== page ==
Safe Seats and Rotten/Pocket Boroughs

Wordsmith

LE
Book Reviewer
#41
Following on from something I read, are safe seats the modern equivalent to the Rotten Boroughs of the 18th and early 19th Century. They do a similar job, shoe horning a candidate into a position where they are guranteed the right outcome.

Is there anyway that this could be stopped and if not, why should it be allowed to carry on. As far as I can see it is just a way of all political parties to get dubious "political" talent on to the gravy train.
Call Me Dave came up with a good suggestion when the MP's expense scandal was at its height - which he characteristically kicked into touch when the problem went off the boil.

The suggestion was open primaries. You register as a supporter of party 'X' - be it Tory, Labour, Limp Dem or Monster Raving Loony. The local constituency party then puts up three potential candidates for the seat and you have an independently organised and supervised secret ballot to determine which candidate was adopted.

It would stop the party machine parachuting candidates in - as if they were not local, they probably wouldn't be voted for. And it would stop people with their entire careers in politics being adopted - as people would probably vote for a candidate with a track record of achievements in the real world.

Finally, it would probably stop extremists being adopted as candidates. For example, Labour would find it difficult to slip a hard left candidate in - ordinary Labour voters would reject the candidate.

But I know why Call Me Dave booted it into touch - it would result in voters selecting candidates they liked rather than ones that brown-nosed party HQ's.

Wordsmith
 
#42
PR would seriously unbalance this
As I see it, and recent UK history supports me, the moment we get anything other than a one party overall majority the next step is horse trading to form a coalition. The electorate get no say in this process. So e.g. how many people voted Lib-Dem in 2010 to see a Lib/Lab pact and were horrified when the Lib-Dems jumped into bed with the Tories. At present the Tories are all sucking up to a bunch of racist, homophobes to stay in power, maybe those who voted Tory like this idea, maybe they don't, but they have no say. The Liberals stayed in power in Germany for a positive age by swapping from left to right wing coalitions just to stay in power. Their price was always the foreign ministry so German foreign policy had a liberal tinge whether you voted Socialist or C/Democrat.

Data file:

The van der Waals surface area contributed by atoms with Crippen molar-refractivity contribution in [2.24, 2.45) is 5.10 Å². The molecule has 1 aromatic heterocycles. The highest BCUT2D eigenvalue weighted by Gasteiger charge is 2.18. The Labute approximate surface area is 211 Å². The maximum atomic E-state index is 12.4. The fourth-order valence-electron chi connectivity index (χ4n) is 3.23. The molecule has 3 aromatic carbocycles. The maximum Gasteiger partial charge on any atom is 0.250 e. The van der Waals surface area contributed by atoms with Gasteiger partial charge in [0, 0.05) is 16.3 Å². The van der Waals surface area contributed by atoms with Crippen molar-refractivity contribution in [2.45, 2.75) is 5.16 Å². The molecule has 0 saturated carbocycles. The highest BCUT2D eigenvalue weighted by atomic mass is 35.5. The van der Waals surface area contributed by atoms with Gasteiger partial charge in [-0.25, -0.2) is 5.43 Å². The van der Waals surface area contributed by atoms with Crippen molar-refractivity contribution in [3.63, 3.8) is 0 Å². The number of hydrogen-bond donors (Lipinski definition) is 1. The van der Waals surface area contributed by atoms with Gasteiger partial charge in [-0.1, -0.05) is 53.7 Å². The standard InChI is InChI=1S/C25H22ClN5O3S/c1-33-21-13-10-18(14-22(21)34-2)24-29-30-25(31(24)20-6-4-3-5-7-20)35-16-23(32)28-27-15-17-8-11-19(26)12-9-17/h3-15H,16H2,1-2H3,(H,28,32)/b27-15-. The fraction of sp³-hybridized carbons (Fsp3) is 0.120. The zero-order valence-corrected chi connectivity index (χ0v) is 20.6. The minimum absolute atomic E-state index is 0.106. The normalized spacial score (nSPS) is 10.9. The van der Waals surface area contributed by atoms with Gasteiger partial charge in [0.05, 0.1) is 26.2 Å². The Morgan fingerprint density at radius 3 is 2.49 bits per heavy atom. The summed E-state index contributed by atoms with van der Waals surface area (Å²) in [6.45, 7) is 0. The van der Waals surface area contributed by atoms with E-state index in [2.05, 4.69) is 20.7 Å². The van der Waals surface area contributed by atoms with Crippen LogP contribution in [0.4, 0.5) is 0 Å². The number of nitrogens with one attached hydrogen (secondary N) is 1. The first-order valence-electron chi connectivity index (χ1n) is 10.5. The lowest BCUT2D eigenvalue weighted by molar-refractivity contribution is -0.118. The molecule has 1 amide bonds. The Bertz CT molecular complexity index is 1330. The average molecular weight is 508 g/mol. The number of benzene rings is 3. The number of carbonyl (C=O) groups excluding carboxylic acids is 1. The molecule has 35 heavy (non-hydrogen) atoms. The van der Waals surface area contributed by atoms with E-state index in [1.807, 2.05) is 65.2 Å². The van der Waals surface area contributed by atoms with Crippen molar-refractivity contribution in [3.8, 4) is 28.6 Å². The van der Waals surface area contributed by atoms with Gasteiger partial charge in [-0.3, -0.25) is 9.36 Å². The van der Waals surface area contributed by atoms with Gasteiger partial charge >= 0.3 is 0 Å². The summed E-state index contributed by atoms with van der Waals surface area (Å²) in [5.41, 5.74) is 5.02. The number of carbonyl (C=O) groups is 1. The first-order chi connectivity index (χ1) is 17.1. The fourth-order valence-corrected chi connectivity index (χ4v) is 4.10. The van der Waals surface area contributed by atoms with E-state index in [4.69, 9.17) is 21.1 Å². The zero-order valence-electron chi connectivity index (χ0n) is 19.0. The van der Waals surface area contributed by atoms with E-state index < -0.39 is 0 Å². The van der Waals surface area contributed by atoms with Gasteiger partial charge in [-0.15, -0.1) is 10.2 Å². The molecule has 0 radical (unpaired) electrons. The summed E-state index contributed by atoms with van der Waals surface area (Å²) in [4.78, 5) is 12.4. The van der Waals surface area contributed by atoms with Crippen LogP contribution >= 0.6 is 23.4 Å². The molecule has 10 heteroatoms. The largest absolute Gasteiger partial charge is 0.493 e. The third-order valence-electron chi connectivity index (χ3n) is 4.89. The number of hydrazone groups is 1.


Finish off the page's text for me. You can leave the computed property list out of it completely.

#44
Can't help thinking that it would be a good time to reform the Civil Service in a way that subdued their undemocratic activities.
 
#45
I remember when Shaun Woodward crossed the floor in Witney and went Labour not long before the general election.
Labour quickly found him the safe seat of St Helens South which he was parachuted into much to the disgust of the locals, he didn't even know where it was. Not sure he ever moved as he was constantly ungraded his home there and loath to move from his estate with Camilla nee Sainsbury in Sarsdon West Oxfordshire.